Previous efforts to improve the properties of phenolic resins have been directed toward the use of various additives and plasticizers (modifiers) or by the use of various substituted phenols. These modified materials are economically unsuitable, and in many instances still have been known to have undesirable properties.

It is an object of this invention, therefore, to provide a flexible phenolic resin from an entirely different method than that used in the past.

It is a further object to provide a general purpose heterochain polymer which has a wide range of application in the fields of thermoset as well as thermoplastic resins.

Another object is to prepare a polymer which has both controllable flexibility and curability.

Another object is to prepare a polymer that is a base resin intermediate which can be used as such or re acted further to produce a flexible phenolic resin.

These and other related objects are achieved by the discovery of a method for preparing a flexible thermosetting polymer in one reaction vessel which comprises:

(1) Reacting a polymer containing an a,,8-carbon-tocarbon unsaturated carbonyl function with a nucleophilic compound having at least two active hydrogens, to form a polymer containing an active pendant nucleophilic group containing active hydrogen, and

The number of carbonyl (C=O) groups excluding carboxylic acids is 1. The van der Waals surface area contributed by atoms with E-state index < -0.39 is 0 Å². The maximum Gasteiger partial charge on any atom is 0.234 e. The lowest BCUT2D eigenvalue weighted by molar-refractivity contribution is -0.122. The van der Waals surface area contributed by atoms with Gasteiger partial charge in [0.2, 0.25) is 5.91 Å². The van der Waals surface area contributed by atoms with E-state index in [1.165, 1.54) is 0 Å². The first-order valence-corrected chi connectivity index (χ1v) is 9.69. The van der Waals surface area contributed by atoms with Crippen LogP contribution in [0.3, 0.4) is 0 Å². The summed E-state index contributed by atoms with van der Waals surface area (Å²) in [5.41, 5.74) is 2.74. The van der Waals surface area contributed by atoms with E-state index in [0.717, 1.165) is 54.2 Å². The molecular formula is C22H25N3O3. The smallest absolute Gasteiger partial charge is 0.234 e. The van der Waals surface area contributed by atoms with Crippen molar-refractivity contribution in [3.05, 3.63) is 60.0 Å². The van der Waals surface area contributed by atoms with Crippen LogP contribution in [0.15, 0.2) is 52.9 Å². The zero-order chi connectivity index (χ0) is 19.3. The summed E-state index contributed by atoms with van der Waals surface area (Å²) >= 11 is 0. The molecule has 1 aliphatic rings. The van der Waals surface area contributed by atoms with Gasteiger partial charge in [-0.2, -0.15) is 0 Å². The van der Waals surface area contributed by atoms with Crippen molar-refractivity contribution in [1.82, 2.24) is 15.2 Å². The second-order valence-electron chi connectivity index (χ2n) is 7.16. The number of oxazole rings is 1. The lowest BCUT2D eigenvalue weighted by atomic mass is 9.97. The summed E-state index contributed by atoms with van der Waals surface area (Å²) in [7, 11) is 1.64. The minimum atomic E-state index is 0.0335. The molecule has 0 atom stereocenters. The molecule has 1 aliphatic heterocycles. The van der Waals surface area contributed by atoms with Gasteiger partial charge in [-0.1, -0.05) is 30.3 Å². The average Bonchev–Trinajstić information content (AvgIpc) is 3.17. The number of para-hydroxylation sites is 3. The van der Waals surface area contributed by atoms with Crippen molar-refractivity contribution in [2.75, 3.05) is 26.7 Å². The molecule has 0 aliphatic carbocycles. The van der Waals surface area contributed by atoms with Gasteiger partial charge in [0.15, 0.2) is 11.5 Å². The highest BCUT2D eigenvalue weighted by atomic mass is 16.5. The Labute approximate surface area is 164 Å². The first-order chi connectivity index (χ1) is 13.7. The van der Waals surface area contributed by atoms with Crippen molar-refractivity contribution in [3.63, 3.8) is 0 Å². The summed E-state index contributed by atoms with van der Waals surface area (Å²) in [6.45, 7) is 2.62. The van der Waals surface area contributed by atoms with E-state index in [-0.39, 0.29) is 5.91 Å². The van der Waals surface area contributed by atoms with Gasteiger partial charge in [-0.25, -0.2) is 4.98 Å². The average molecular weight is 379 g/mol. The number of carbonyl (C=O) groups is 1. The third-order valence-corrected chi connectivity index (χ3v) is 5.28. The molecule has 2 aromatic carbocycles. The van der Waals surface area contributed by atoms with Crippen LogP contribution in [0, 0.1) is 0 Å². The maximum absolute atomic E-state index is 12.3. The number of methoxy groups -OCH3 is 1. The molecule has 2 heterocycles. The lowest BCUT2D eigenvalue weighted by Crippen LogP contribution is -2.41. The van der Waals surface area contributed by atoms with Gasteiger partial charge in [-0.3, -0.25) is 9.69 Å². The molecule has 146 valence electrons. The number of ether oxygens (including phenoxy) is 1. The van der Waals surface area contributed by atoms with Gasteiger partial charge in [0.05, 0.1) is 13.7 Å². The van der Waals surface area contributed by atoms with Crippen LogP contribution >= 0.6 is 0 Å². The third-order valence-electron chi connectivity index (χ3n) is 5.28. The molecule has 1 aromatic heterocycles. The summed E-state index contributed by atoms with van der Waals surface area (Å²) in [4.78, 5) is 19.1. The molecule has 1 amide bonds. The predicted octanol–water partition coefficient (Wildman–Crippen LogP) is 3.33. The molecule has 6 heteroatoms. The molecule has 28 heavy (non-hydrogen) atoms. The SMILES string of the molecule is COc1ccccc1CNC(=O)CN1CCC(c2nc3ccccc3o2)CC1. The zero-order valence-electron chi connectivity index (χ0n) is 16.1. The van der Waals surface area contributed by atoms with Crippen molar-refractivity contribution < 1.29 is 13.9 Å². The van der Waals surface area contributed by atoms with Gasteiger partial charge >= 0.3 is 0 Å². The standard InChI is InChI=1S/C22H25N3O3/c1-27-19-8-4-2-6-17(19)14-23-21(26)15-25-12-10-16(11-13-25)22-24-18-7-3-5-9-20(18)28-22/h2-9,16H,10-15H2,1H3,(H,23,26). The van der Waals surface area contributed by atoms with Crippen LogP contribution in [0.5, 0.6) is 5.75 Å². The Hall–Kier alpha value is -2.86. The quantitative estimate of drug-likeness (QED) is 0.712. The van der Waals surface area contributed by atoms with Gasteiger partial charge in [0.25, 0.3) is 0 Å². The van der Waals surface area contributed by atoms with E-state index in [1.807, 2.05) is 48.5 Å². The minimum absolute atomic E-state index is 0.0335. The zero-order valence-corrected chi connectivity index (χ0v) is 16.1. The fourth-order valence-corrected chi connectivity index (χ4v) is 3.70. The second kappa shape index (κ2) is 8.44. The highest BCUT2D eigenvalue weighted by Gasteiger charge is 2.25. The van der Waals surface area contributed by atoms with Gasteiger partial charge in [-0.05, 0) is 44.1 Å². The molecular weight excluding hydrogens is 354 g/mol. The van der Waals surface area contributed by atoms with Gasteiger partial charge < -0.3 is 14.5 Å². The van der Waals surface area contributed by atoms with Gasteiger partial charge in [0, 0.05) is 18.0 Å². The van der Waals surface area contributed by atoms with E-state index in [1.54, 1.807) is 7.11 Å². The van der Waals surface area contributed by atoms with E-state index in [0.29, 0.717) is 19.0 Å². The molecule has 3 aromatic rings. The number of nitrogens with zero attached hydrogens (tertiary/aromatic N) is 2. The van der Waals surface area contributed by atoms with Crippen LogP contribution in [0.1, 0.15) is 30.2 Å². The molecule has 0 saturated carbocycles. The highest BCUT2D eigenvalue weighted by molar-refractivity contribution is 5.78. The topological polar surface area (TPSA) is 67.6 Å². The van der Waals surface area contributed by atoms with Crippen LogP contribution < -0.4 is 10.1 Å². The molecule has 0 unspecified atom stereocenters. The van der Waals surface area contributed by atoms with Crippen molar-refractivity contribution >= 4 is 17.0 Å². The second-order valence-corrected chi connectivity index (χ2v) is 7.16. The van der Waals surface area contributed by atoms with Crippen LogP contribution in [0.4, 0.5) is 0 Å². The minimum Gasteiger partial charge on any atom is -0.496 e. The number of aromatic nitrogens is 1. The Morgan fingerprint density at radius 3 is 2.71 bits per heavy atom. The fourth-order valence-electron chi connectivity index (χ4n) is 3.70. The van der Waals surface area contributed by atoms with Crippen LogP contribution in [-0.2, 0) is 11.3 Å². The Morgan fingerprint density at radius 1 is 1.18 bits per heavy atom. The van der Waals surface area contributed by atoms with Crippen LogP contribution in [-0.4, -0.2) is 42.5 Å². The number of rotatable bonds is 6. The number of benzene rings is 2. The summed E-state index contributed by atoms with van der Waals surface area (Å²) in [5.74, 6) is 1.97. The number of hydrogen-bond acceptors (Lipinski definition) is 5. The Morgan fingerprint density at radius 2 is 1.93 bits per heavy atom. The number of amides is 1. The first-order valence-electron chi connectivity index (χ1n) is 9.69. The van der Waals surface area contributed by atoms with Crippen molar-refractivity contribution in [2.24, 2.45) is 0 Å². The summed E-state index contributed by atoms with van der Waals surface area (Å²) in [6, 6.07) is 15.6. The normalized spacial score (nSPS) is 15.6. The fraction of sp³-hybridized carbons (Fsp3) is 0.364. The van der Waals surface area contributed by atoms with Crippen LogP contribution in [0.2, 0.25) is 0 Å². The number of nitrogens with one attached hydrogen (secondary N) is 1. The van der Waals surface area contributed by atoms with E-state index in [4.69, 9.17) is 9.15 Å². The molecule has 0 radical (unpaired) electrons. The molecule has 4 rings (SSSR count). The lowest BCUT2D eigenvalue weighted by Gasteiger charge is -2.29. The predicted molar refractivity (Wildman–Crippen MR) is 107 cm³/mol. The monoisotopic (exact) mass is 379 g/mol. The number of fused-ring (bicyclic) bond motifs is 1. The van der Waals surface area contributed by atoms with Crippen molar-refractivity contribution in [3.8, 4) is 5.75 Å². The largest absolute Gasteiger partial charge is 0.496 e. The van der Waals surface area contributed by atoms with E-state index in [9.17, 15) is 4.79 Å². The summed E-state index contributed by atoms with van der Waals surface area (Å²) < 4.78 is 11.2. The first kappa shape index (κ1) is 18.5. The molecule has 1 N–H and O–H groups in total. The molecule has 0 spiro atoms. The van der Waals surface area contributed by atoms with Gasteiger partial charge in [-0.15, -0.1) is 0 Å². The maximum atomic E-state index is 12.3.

(2) Reacting the resultant nucleophilic group containing active hydrogen on the said pendant group on the polymer with a compound selected from the group con sisting of an aldehyde, a compound containing a C- methylol group, and mixtures thereof, and recovering the product so produced.

In step (2), when a compound containing a C-methylol group, that is, a resole, is the compound used, the result is the formation of a modified polymer containing pendant aralkylene groups, which is a non-heat curable resole or B-stage resin in which each successive nucleus is connected by a methylene group and/ or oxymethylene ((CH O) linkages, which can be cured to a resite or a C-st-age resin in which the cross-linking by electron bonds occurs and the product becomes infusible, yet is flexible.

In step (2), when an aldehyde is the compound used, the result is to form a polymer containing an active pendant methylol derivative group. This resultant polymer is a base resin intermediate which can be used as such or reacted further in accordance with steps (3) and (4) below to produce a flexible phenolic resin, as follows: